Some environments are more susceptible to error than others. Graber calls the ER “a petri dish” for diagnostic mistakes: The doctor doesn’t know the patient, the patient doesn’t trust the doctor, and time pressures and frequent interruptions are the rule.

Misdiagnosis is not limited to hospitals; a recent commentary on the Texas VA study by Newman-Toker and Martin Makary estimates that “with more than half a billion primary care visits annually in the United States . . . at least 500,000 missed diagnostic opportunities occur each year at U.S. primary care visits, most resulting in considerable harm.”

There is another reason such mistakes have been long ignored: They are regarded as an unusually personal failure in a profession where diagnostic acumen is considered the gold standard.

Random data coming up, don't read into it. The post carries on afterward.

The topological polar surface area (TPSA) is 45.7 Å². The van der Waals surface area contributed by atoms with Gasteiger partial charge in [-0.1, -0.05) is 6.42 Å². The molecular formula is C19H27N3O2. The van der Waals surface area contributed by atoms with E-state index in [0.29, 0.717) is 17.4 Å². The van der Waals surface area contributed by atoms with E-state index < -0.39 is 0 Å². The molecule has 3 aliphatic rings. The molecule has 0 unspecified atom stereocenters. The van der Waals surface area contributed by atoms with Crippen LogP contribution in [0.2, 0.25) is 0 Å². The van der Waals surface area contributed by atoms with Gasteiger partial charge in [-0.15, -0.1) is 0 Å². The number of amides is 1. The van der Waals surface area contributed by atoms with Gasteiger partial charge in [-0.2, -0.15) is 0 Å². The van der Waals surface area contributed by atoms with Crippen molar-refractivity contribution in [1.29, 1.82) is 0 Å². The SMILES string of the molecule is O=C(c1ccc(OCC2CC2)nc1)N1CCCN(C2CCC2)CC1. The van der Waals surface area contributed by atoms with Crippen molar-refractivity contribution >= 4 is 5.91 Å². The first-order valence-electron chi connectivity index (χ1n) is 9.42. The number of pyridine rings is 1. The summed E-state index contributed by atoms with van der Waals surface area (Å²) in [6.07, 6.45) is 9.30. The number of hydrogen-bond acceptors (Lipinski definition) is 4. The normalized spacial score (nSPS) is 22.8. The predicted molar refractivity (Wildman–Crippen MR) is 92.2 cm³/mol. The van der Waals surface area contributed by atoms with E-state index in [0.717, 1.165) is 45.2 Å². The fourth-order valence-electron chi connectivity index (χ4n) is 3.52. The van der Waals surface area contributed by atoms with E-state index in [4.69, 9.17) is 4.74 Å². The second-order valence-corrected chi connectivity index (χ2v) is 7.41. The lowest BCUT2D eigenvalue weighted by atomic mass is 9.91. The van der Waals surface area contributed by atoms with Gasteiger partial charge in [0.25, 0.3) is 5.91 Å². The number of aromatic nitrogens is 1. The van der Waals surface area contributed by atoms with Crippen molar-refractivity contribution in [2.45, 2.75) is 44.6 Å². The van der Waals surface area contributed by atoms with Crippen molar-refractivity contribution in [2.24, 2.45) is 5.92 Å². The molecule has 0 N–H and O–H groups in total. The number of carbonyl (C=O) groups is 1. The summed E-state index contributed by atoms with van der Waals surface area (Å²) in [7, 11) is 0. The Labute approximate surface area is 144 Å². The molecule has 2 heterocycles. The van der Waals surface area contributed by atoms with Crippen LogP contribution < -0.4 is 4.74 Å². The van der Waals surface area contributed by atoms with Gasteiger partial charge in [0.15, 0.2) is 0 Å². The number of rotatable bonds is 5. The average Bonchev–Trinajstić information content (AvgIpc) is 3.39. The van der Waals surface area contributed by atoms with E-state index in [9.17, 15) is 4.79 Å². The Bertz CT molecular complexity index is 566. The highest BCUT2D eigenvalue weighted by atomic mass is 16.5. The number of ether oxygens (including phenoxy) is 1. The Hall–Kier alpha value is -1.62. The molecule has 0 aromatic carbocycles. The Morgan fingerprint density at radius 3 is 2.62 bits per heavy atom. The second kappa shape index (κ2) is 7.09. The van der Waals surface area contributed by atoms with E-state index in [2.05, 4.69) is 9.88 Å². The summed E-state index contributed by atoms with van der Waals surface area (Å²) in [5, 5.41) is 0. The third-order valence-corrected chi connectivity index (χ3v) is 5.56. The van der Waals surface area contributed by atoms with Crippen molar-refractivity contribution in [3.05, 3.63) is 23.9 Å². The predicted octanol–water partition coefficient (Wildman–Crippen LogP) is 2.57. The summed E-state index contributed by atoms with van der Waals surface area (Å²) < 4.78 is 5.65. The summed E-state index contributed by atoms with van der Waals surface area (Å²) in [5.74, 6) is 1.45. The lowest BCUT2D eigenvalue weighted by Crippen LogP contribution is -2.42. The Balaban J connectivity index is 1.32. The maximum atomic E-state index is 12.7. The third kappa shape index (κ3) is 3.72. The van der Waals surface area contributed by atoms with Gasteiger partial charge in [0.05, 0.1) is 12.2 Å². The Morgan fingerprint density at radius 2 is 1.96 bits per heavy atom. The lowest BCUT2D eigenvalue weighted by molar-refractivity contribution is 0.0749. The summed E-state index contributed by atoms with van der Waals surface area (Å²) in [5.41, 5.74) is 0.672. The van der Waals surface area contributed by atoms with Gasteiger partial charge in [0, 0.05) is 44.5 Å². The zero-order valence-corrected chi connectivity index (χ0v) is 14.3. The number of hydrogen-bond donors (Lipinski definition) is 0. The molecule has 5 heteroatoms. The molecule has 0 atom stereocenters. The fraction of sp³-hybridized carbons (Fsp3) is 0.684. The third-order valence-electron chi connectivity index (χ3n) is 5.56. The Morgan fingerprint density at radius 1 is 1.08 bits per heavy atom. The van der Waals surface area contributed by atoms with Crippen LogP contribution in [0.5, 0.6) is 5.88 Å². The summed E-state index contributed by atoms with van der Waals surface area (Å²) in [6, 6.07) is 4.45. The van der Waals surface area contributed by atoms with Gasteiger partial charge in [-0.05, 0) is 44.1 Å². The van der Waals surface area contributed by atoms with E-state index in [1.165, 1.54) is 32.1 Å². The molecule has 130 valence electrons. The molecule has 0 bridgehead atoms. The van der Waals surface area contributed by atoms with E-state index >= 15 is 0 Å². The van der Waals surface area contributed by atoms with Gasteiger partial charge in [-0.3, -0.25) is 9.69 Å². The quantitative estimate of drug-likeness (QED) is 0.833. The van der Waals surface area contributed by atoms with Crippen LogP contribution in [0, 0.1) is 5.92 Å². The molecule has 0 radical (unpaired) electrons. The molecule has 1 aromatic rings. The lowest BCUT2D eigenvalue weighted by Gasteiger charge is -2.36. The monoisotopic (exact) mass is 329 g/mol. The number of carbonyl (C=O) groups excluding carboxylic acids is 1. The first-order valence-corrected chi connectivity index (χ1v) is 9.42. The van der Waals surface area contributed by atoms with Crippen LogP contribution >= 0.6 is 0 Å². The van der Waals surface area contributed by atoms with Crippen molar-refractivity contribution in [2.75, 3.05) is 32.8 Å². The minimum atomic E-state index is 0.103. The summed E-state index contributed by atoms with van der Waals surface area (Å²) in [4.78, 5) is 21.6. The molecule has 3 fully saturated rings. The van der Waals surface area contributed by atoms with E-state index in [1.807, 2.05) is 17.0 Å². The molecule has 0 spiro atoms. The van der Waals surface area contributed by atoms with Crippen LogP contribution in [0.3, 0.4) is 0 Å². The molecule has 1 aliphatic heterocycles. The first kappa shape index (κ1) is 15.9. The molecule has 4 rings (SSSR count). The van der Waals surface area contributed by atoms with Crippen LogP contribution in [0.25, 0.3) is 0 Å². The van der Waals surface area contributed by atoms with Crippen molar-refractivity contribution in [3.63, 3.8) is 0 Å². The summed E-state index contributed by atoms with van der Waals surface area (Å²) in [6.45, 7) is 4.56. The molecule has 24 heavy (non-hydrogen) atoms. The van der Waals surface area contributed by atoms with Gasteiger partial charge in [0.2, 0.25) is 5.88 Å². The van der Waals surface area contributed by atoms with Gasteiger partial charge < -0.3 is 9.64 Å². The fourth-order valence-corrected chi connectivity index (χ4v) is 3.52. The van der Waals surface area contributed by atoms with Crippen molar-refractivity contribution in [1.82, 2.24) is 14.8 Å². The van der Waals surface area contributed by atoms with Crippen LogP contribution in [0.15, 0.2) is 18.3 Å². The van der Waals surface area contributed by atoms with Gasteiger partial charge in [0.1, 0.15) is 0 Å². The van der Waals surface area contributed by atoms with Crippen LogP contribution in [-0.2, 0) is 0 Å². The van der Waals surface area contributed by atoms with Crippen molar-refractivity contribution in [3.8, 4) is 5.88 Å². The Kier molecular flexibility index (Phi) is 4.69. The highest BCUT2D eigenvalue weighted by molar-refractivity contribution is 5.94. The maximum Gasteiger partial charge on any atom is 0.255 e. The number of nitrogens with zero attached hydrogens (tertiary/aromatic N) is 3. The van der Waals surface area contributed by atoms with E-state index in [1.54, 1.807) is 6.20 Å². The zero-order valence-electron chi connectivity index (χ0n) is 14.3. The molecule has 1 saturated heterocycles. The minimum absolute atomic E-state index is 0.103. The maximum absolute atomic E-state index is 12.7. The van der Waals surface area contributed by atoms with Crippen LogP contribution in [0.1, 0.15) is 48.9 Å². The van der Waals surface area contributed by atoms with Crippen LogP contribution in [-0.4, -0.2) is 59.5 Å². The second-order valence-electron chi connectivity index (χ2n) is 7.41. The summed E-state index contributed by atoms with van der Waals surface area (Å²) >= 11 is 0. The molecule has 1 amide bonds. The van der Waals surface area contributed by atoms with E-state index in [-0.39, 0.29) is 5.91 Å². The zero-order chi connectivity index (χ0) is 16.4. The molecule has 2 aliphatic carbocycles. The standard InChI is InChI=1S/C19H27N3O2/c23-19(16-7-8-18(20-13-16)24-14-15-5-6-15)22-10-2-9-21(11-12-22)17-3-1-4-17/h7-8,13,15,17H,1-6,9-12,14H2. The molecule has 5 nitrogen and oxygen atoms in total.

“Overconfidence in our abilities is a major part of the problem,” said Graber, who believes doctors have gotten a pass for too long when it comes to diagnostic accuracy. “Physicians don’t know how error-prone they are.”

Many, he noted, wrongly believe that the problem is “the other guy” and that they don’t make mistakes. A 2011 survey of more than 6,000 physicians found that 96 percent felt that diagnostic errors are preventable; nearly half said they encountered them at least once a month.

In the Texas VA study, more than 80 percent of cases lacked a differential diagnosis, in which a doctor not only declares what he believes is ailing the patient but also lists other potential causes of the problem based on symptoms, test results and a physical exam.

“A differential helps people to cognitively focus,” said Hardeep Singh, director of the Houston VA Patient Safety Center of Inquiry. Failure to ask “What else could this be?” can cause premature fixation on the incorrect diagnosis, said Singh, the study’s lead author.


It wasn’t fibromyalgia